*scroll down for poetry by Gail Peck and John Hoppenthaler
Someone stole Satan’s hipbone
and flung it against the sky.
Now you ride the orange horizon,
a stunned, wingless bird
flying in circles, a broken halo
haunting the air.
You return like a savior,
like a cancer
that keeps coming back.
The Sky is Falling
The sky is falling.
And Henny Penny is nowhere to be found.
There is no bright blue cartoon sky, no pop-up green grass.
Only a grey horizon with a single black cloud
drifting like a hole in the sky.
Minutes later, I watch rain disappear from the radar,
watch the sun blink through the clouds.
And I feel like some dumb chicken, panic knocking against my purple chicken heart,
the seed of some silly fear planted deep in my tiny bird brain
Ode to Gumbo
after Sue Owen
Born from flour anointed with oil,
from a roux dark and mean as a horse’s breath,
you remind me of some strange, mystical stew
spawned from a muddy version of Macbeth.
Only someone’s replaced the spells with spices,
the witches with a Cajun chef.
Maybe you’re a recipe torn from Satan’s Cookbook,
a kind of dumb-downed devil’s brew
where evil stirs its wicked spoon
in a swampy sacrificial hue.
Maybe God damned the okra that thickens
your soup, the muddy bones that haunt your stew.
Maybe this is why, when we smell the cayenne,
we’re struck dumb as a moth.
Maybe this is why everything that crawls or flies
seems to find its way into your swampy broth.
Christmas in the Psych Ward
The schizophrenic girl twists off a turkey leg
then scoops a spoon-full of corn onto her plate.
Her hair is a black brain of braids,
her voice slow and mechanical
as if she’s reading from flash cards
pinned on the wall of her skull.
She’s convinced someone’s planted microphones
in each yellow kernel of corn.
I sit with her while she eats, watch her smash
each yellow kernel with the tines of her fork.
Surely, on Christmas Day, it’s the least I can do,
to join her, briefly, in her disease,
holding each yellow tooth of corn between my fingers,
smiling as I snap each tiny yellow mouth shut.
After Robert Capa, photograph,
Many would be beautiful without grief.
These mothers, most with their mouths
open in a cry revealing uneven teeth.
Some with handkerchiefs—one
is wiping her right eye, another
covers her lips. The white linen glows
against black dresses.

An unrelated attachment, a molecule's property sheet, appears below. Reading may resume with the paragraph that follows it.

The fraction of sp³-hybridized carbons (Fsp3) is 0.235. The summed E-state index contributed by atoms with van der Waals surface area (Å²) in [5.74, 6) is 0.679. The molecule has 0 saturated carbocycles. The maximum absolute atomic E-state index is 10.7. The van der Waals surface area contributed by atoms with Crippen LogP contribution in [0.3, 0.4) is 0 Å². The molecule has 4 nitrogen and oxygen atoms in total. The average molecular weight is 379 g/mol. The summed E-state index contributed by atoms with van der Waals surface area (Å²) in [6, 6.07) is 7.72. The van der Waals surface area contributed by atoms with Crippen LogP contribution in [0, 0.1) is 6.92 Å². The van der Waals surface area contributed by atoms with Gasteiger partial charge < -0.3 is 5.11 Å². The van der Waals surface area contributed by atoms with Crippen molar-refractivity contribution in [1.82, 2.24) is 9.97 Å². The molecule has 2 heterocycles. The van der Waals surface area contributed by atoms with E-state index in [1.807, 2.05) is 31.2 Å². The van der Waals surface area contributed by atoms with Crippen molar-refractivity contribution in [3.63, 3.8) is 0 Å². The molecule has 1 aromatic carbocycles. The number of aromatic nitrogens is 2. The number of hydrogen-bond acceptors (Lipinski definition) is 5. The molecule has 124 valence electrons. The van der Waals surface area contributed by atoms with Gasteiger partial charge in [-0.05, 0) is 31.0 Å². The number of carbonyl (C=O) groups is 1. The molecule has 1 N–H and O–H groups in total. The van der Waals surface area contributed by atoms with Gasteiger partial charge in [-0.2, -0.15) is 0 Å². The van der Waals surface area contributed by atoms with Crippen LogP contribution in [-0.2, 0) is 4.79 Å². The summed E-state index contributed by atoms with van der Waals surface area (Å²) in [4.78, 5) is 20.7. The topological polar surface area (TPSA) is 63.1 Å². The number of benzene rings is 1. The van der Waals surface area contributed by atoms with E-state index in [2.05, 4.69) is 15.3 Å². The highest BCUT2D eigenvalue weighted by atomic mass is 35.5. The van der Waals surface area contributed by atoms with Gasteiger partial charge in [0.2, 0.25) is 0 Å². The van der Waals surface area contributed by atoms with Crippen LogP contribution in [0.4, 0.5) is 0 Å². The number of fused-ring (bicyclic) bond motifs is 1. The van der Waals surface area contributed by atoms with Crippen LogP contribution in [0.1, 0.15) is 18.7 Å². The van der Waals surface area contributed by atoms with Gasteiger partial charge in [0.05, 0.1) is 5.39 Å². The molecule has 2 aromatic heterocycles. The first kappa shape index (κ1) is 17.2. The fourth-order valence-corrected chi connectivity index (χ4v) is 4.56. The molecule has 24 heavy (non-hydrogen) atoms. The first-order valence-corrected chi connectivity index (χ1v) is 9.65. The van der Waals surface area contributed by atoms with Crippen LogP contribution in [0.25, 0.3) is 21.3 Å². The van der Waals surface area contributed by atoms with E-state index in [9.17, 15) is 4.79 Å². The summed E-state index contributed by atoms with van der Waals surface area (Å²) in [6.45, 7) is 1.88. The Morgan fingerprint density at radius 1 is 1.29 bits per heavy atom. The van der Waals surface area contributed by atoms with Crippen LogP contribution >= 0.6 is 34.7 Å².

Their boys had stolen guns
and ammunition to fight the Germans.
A woman at the center displays
a photograph of her son. He is
a shadow next to her face.
The woman nearby has her hair pulled back,
an earring catching light, the only adornment
other than a wedding band.
Capa said these images of mothers
were his truest victory. This man
who couldn’t bear taking pictures
of camps where relatives had died.
Years later he stood outside
Auschwitz and photographed the fence.
A compilation of voices of children
who were hidden in Holland.
I went into my little box.
For the second time that day
my heart stopped. I heard
knocking on the door, loud voices.
I thought, this is it—
inside my little box
gray clouds that might
be a German coming
to get me, knocking.
A man came upstairs,
and he looked around.
You didn’t dare move—
everybody would hear you.
The loud voices knocking.
. . . might be coming
to get me. I was barefoot.
I managed to escape
into a meadow and was there
all day, my heart knocking.
Gray clouds, dark. Flat
Dutch land. Loud voices
on the horizon coming
to get me. A meadow,
my little box. Don’t move.
After Käthe Kollwitz, bronze sculpture
The child seems too large
for the mother’s lap, his long legs
bent at the knees over her skirt.
Her face is downcast,
and one hand touches his.
Her other hand covers her chin
as if in thought.
Perhaps this is Kollwitz holding
her son the way she once held him
as she sat on the floor sketching
in front of a mirror, and when she groaned,
he said, Don’t worry, Mother,
it will be beautiful, too.
Is this how she brings him back,
Peter, fallen in the first war—
Last night I dreamed once more that
I had a baby . . . I would go on always
holding it in my arms . . . I would
not have to give it away.
His head on her chest, body unclothed
so that she is his warmth.
You want to run your hand over
the scarf on the mother’s head.
Tower of Mothers
After Käthe Kollwitz, bronze sculpture,
1938, and two photographs in
Today their hearts are stone,
these mothers who’ve created
a fortress with their bodies,
their children peeking from the folds
of skirts. One mother has her bare feet
planted, another has her fist in the air.
No, they shout at marching boots,
planes overhead. Nothing can get
to the children now—what kind
of game is this they ask?
It has no name.
In the photograph of the gravesite,
a girl in blue pants and green top
is behind a casket. She is not
looking at it, her eyes are clouds.
She leans against a woman’s lap,
her head tilted away
from the soldier who cups her chin.
The girl has a hand full
of red flowers, the other held loosely
around one rose about to fall.
The boy, probably four, lies face
down on dirt, rock. His pants
shredded by a mortar, his feet, legs, arms
soiled from dust. White shirt someone
must have buttoned, one sleeve
not fully covering the arm bent backward.
Who will come gather him, wash
his body, comb his hair?
I could fling a carrier pigeon from this rooftop. I guess
it would fly, too, not drop
as would the proverbial stone, kerplunk. Nevertheless,
the world is a risky proposition.
They are rats with feathers, the pigeons. Disease-ridden
and insolent, spattering
intentionally our most statuesque moments if left to dive-
bomb at will; to trust one with
words tied around its well-turned ankle is to be taken in
again by romance. Fold
paper into airplanes, flawed and risky; make an honest leap
toward the origamic. Launch
them to spiral down or catch if just once that wheezy cough
of angel’s breath. Sidewalk
gawkers will stagger, slow to witness. Even pigeons must huddle
awhile in shadows they’ll cast.